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Iterate over data to build dictionary

dshimer
136 Expert 100+
I have a file whose structure in strictly generic terms is similar to the following.
Expand|Select|Wrap|Line Numbers
  1. keyname first
  2. keyword1 1.1
  3. keyword2 1.2
  4. keyword3 1.3
  5. keyname second
  6. keyword1 2.1
  7. keyword2 2.2
  8. keyword3 2.3
  9. keyname third
  10. keyword1 3.1
  11. keyword2 3.2
  12. keyword3 3.3
keyname value is always going to contain the name of a data set identified by keywords and values. The keywords are always the same for each keyname and contain data which is unique to the keyname. In the simplest terms if I read it like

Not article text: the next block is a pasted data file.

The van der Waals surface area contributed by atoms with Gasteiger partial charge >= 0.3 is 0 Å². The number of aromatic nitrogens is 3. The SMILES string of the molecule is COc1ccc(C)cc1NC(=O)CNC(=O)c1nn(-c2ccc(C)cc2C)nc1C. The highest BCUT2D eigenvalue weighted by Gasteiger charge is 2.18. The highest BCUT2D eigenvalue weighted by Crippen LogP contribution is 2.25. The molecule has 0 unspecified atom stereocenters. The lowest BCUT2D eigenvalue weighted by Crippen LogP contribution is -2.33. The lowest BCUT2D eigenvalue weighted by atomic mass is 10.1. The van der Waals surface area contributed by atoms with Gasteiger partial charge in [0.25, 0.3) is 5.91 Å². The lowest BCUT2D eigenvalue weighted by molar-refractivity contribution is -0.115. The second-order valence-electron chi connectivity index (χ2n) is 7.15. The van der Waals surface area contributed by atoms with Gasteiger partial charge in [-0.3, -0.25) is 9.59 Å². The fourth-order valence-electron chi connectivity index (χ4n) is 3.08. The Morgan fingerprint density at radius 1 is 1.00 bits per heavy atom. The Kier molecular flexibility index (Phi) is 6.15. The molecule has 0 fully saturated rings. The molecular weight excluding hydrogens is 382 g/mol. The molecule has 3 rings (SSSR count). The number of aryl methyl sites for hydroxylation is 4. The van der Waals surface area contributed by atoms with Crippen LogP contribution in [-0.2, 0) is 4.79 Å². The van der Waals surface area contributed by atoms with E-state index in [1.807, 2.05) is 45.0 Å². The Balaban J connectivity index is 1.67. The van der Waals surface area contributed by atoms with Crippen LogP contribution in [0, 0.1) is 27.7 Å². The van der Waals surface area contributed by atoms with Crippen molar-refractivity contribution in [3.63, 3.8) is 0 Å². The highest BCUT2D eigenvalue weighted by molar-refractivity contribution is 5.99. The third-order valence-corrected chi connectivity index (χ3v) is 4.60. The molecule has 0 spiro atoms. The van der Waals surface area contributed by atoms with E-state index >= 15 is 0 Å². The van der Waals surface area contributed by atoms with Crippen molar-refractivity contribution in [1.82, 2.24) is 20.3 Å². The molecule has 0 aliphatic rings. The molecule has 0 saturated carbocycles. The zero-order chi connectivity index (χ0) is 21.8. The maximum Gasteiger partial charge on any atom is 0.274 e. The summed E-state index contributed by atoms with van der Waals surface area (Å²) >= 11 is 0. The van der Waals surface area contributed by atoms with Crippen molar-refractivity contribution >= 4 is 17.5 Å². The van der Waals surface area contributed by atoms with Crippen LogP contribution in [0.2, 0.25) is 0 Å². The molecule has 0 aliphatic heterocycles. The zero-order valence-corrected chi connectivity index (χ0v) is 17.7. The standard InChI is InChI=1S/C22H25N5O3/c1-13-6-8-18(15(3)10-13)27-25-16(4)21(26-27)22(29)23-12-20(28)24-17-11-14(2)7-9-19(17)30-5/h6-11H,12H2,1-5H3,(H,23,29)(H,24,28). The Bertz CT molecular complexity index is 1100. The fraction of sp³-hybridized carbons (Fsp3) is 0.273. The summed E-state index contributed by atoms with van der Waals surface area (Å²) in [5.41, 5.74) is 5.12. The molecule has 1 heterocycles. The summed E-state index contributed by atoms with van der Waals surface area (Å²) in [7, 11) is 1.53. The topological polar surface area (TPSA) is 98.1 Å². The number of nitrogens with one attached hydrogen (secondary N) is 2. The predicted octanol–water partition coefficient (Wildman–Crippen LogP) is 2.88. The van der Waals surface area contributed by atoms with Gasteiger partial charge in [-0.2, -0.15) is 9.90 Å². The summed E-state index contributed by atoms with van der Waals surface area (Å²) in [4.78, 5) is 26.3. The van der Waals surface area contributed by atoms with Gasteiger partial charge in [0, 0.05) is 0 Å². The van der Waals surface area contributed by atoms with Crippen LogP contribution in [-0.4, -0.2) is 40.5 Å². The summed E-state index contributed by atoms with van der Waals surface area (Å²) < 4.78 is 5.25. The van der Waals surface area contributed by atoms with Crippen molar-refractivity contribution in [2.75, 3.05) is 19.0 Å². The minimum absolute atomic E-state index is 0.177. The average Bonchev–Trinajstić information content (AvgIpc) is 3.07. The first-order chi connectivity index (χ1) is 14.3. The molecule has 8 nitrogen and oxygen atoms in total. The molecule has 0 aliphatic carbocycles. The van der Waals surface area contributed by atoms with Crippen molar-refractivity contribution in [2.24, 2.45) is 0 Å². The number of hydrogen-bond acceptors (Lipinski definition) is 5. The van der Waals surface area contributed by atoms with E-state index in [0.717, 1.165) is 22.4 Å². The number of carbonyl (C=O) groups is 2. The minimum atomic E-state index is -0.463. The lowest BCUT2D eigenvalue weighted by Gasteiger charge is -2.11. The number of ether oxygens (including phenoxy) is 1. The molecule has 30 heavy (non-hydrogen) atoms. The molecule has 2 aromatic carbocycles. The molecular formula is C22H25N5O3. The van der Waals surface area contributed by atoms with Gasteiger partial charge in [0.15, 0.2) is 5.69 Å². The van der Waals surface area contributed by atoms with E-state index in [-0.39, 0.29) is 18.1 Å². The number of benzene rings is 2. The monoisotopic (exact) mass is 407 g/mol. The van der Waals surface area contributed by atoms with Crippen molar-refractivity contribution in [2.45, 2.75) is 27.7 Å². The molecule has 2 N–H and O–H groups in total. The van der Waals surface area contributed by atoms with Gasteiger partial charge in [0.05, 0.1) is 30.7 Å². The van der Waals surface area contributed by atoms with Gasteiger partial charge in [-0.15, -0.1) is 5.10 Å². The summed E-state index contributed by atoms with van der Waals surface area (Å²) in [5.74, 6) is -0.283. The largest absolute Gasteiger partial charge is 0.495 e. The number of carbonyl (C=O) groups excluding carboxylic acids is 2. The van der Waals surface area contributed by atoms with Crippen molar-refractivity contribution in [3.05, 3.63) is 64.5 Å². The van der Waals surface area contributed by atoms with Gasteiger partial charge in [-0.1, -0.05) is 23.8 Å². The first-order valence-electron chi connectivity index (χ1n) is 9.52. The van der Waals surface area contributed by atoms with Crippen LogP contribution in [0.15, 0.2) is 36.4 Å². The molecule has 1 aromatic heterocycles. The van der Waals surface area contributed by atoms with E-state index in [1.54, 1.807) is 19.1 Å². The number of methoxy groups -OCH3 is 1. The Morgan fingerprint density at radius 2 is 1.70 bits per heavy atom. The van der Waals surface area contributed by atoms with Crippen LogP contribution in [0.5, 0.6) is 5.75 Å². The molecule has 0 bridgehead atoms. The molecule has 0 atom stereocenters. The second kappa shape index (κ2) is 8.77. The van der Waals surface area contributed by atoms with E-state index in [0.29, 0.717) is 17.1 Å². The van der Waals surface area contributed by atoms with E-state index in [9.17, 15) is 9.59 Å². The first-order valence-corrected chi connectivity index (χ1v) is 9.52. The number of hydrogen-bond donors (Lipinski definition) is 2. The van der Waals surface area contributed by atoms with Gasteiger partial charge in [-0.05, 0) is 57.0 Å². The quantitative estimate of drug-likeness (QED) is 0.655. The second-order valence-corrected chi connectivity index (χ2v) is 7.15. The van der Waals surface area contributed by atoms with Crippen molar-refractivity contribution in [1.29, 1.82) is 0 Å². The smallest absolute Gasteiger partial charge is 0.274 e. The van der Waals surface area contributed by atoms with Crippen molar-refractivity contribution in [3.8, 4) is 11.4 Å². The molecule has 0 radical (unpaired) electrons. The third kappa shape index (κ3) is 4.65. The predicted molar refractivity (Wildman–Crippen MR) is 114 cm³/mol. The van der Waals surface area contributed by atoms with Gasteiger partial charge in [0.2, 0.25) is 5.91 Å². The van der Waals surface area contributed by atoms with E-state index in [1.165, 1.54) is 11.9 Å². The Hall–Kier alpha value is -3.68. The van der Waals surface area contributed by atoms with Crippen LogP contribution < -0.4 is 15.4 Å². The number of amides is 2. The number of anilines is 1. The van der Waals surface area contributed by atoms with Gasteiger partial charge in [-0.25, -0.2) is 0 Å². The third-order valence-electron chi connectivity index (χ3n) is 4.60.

Expand|Select|Wrap|Line Numbers
  1. >>> f=open('/tmp/test.txt','r')
  2. >>> d=f.readlines()
  3. >>> for l in d:
  4. ...     print l.split()
  5. ... 
  6. ['keyname', 'first']
  7. ['keyword1', '1.1']
  8. ['keyword2', '1.2']
  9. ['keyword3', '1.3']
  10. ['keyname', 'second']
  11. ['keyword1', '2.1']
  12. ['keyword2', '2.2']
  13. ['keyword3', '2.3']
  14. ['keyname', 'third']
  15. ['keyword1', '3.1']
  16. ['keyword2', '3.2']
  17. ['keyword3', '3.3']
What I would like to do is build a dictionary in which each keyname has a value which is another dictionary made up of keywords and values. For example if I were to manually build it the dictionary would look like
Expand|Select|Wrap|Line Numbers
  1. dict={'first':{'keyword1':1.1,'keyword2':1.2,'keyword3':1.3},'second':{'keyword1':2.1,'keyword2':2.2,'keyword3':2.3},'third':{'keyword1':3.1,'keyword2':3.2,'keyword3':3.3}}